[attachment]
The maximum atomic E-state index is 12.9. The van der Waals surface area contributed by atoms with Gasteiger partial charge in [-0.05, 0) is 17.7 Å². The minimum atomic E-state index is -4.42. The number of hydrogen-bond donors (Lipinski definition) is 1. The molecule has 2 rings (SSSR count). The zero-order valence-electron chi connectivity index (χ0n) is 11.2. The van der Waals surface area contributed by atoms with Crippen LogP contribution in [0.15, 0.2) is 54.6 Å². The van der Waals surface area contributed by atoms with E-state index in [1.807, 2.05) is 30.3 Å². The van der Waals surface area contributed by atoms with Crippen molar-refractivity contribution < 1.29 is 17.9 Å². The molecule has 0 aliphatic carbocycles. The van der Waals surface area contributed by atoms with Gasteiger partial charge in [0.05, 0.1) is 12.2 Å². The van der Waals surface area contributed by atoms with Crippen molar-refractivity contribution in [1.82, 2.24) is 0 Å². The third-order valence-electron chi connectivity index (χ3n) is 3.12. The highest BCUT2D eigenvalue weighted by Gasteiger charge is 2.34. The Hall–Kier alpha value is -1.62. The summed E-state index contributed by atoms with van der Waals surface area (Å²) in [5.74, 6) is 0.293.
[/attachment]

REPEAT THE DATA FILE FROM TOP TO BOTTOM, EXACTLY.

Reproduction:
The maximum atomic E-state index is 12.9. The van der Waals surface area contributed by atoms with Gasteiger partial charge in [-0.05, 0) is 17.7 Å². The minimum atomic E-state index is -4.42. The number of hydrogen-bond donors (Lipinski definition) is 1. The molecule has 2 rings (SSSR count). The zero-order valence-electron chi connectivity index (χ0n) is 11.2. The van der Waals surface area contributed by atoms with Crippen LogP contribution in [0.15, 0.2) is 54.6 Å². The van der Waals surface area contributed by atoms with E-state index in [1.807, 2.05) is 30.3 Å². The van der Waals surface area contributed by atoms with Crippen molar-refractivity contribution < 1.29 is 17.9 Å². The molecule has 0 aliphatic carbocycles. The van der Waals surface area contributed by atoms with Gasteiger partial charge in [0.05, 0.1) is 12.2 Å². The van der Waals surface area contributed by atoms with Crippen molar-refractivity contribution in [1.82, 2.24) is 0 Å². The third-order valence-electron chi connectivity index (χ3n) is 3.12. The highest BCUT2D eigenvalue weighted by Gasteiger charge is 2.34. The Hall–Kier alpha value is -1.62. The summed E-state index contributed by atoms with van der Waals surface area (Å²) in [5.74, 6) is 0.293.